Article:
Texas Vacations

The Depression, the New Deal, and World War II

Texas’s economic expansion continued in the 1920s. Cotton prices fluctuated, but other industries particularly oil experienced a boom. Although oil had been discovered at the Spindletop, near Beaumont, in 1901, Oklahoma was the industry’s center during the first two decades of the century. During World War I, rich fields in Electra, Texas, were found, followed by discoveries in Ranger and Burkburnet. By 1920 the industry had taken off, and Texas vied with Oklahoma for the position of top oil-producing state in the nation. Much of the money from the fields was channeled into education and public roads.

By the end of the 1920s, the Tejano community had grown substantially because of migration caused by the Mexican Revolution and agricultural and industrial growth. By 1930, Texas claimed 5,824,715 residents, 683,681 of whom were Mexican American. Attendant with the rising numbers, a growth in Tejano self-awareness would lead to even more political activities from 1921 through World War II’s end. During the 1920s, three events occurred that would greatly inform the Tejanos’ lives over the next decades: the white-primary act, the creation of the border patrol, and the beginnings of the Great Depression.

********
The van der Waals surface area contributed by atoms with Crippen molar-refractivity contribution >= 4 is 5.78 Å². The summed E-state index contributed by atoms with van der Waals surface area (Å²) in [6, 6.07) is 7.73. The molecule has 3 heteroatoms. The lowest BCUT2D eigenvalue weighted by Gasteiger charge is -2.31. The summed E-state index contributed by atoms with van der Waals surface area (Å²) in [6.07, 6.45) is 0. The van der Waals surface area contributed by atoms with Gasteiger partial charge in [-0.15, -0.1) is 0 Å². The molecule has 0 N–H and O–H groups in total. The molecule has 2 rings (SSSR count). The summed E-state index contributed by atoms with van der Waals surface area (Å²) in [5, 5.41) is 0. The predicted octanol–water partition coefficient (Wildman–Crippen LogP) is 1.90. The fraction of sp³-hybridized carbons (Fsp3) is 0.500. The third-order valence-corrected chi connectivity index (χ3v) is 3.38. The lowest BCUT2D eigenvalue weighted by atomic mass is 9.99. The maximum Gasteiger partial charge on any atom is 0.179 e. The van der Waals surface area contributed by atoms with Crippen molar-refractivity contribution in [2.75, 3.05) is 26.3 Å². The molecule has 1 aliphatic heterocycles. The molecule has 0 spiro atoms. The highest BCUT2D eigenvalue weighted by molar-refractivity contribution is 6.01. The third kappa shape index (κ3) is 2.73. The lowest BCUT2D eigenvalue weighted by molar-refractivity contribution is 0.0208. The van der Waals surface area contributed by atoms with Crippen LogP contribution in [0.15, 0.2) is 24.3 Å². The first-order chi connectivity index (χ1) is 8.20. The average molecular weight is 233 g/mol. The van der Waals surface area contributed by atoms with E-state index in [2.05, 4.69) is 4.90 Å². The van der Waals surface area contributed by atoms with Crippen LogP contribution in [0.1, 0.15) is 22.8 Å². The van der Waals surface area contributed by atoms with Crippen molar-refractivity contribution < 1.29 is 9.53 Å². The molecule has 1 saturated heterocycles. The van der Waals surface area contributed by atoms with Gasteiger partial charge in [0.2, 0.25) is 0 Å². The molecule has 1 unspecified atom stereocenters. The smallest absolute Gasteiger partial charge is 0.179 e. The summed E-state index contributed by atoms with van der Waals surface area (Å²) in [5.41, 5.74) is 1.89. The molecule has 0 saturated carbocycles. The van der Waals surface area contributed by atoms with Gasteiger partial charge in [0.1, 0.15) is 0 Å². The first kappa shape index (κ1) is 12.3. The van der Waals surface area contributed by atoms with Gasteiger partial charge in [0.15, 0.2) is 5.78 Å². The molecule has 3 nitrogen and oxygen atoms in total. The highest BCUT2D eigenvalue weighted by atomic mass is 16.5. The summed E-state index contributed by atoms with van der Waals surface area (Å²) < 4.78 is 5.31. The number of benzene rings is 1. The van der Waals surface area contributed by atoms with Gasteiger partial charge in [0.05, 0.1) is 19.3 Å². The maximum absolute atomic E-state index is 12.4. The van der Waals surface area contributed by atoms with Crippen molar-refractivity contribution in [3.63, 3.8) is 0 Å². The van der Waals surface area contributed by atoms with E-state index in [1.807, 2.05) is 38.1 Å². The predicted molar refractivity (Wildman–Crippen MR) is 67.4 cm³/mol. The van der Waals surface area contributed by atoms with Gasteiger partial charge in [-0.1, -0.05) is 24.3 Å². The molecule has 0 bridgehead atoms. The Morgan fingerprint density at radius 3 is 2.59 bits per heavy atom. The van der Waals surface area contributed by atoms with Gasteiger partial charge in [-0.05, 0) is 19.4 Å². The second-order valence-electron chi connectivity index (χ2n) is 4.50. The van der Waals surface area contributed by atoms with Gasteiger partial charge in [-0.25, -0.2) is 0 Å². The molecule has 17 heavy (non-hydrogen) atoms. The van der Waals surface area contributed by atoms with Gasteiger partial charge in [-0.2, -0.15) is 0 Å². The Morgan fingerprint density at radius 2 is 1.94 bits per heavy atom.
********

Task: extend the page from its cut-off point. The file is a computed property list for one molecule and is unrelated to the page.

The white primary act actually an extension of boss rule practiced during the late nineteenth and early twentieth centuries was aimed primarily at black voters. However, this act disenfranchised most working-class citizens of Texas, regardless of color, by legally condoning a poll tax. It was not until the 1927 Supreme Court case Nixon v. Herndon that the law was repealed. Nonetheless, the Democratic Party, which at this time was pro-segregation, got around this by allowing only their white executive committee to decide their primaries. In the 1944 case Smith v. Allwright, the NAACP took an active role in overturning this practice.